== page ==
It’s London Film Festival time! This year I have the money to attend, but not quite with as many films as I usually try to get in. As always, I went for the postal option as past experience as shown me that the BFI website crashes almost instantly the day priority booking opens and people get quite irate if they can’t get their film picks – as with every postal booking I don’t actually know if I’ve been successful with any of my bookings. Fingers crossed.
I went for:
Gravity (out on the 9th November so not long to wait if I don’t get it)
The Armstrong Lie (quite keen to see this documentary)
Saving Mr Banks (closing night gala, not holding my breath but you never know!)
Kill Your Darlings (I do know I’ve got this one as I booked it online about an hour ago).
Will report back.
Due to illness, I ended up missing ‘Carancho’ and ‘The First Grader’; wish I hadn’t missed ‘The First Grader’ as it looked like an excellent film. Oh well, I’ll keep my eye out for the release! I’m also going to be missing the Russian Film Festival for the first time this year but I did get given a leaflet about the Iranian Film Festival so might check that one out.
‘The Kids Are All Right’ (USA, 2010)
Completely charming, moving and wonderfully acted. There was a danger of going down the path of the worlds worst cliché, but it pulled it off in an utterly believable way and without making me angry. Every character felt real, and it’s rare to have a Hollywood film that’s about marriage that includes the marriage.
Annette Benning is outstanding, I hope she gets at least a best actress nomination at the Oscars this year. Highly recommended.
‘Truce’ (Russia, 2010)
I got confused, then I got lost and then I got bored. Avoid. Would love to know why it was selected for the LFF (Sorry, the only trailer I could is in Russian).
‘Never Let Me Go’ (UK, 2010)
‘Never Let Me’ is a hauntingly powerful film, expertly adapted from the novel by Kazuo Ishiguro. Carey Mulligan, Kera Knightly and Andrew Garfield star as Cathy, Ruth and Tommy there clones who exist for the single purpose of donating their vital organs. They start their lives at Hailsham, watched over and taught by ‘guardians’, encouraged to be creative for reasons they can only grasp in an almost childlike way, leading to one of the most disturbing scenes of the film. Cathy, Ruth and Tommy have a childlike innocence that is slowly eroded away as they really start to understanding their reality. The film is dark and raises interesting ethical and moral questions. Highly recommended.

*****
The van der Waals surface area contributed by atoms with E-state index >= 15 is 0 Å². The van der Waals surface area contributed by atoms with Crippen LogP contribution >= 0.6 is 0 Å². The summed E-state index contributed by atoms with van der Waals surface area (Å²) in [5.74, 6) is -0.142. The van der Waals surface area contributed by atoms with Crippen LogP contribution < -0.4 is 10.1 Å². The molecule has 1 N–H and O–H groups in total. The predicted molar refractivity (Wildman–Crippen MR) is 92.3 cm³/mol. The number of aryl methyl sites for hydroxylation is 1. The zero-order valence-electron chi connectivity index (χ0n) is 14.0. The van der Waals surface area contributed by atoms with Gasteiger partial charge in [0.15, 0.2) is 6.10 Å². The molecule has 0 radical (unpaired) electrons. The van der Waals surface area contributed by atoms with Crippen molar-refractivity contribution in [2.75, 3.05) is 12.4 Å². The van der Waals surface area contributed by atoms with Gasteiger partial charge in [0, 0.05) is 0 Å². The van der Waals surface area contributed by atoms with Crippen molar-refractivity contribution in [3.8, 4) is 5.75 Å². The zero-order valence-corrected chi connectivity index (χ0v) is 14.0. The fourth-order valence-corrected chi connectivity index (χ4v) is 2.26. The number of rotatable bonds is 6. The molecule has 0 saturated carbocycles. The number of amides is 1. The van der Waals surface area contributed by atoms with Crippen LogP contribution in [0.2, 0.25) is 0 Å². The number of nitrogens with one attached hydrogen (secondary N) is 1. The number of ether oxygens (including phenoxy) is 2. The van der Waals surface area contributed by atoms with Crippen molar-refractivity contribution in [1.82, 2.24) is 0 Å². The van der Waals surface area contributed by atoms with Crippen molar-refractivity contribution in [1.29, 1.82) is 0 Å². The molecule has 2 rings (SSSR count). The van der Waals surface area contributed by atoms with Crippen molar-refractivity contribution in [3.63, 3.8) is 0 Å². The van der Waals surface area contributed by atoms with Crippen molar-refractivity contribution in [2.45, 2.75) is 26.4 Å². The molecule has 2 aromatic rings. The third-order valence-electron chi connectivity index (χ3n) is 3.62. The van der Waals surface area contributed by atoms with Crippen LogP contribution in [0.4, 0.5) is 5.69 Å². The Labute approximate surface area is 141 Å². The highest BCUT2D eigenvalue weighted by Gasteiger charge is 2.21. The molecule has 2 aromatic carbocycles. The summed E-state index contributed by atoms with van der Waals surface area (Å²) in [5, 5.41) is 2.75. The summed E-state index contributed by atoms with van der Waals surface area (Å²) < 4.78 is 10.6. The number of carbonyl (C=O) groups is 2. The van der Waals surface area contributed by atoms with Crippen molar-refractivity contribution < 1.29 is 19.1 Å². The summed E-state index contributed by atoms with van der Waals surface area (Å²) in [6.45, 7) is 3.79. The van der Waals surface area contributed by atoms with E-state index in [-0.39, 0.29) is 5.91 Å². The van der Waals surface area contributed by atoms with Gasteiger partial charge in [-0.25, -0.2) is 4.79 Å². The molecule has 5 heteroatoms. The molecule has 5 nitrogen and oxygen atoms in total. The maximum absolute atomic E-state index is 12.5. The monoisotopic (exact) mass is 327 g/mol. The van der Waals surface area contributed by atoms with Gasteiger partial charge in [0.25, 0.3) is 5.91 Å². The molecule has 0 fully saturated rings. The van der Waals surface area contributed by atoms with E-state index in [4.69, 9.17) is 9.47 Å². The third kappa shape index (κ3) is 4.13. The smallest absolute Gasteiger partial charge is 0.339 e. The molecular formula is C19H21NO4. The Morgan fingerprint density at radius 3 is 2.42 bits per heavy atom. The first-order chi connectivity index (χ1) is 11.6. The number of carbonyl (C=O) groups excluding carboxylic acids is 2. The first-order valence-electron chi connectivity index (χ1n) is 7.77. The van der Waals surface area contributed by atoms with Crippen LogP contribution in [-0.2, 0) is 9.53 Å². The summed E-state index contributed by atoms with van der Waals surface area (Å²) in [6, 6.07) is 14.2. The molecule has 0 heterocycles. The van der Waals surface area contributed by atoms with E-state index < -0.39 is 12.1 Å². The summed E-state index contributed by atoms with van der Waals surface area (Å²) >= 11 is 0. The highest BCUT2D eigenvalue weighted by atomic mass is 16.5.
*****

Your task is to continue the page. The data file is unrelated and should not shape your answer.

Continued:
‘Black Swan’ (USA, 2010)
An uncomfortable take of passion, obsession and desire. Darren Aronofsky makes you feel every moment, every impact and every decision, and it’s relentless. Like Natalie Portman’s brilliantly flawed Nina, we are given no breaks, no time to relax and kept on the edge of your seat for the entire film unable to resist.
Portman is outstanding as the tragic Nina, trapped within her passion and lost in obsession, Mila Kunis is delightful as the would-be-successor, in fact everyone is wonderful – you can’t help but believe every aspect of their characters. There is no single weak moment in the film, every second is a visual treat and it’s a hugely evocative and emotive film that is just beautiful to watch. Do not miss.
‘Brighton Rock’ (UK, 2010)
This years ‘surprise film’ really did take my by surprise – I didn’t know anyone was remaking the 1947 film! (Sorry, apparently it’s ‘like Shakespeare, worthy of multiple adaptations’). Based on the 1938 Graham Greene novel, this version moves the action forward to 1964 and puts it slap bang in the middle of the ‘youth revolt’.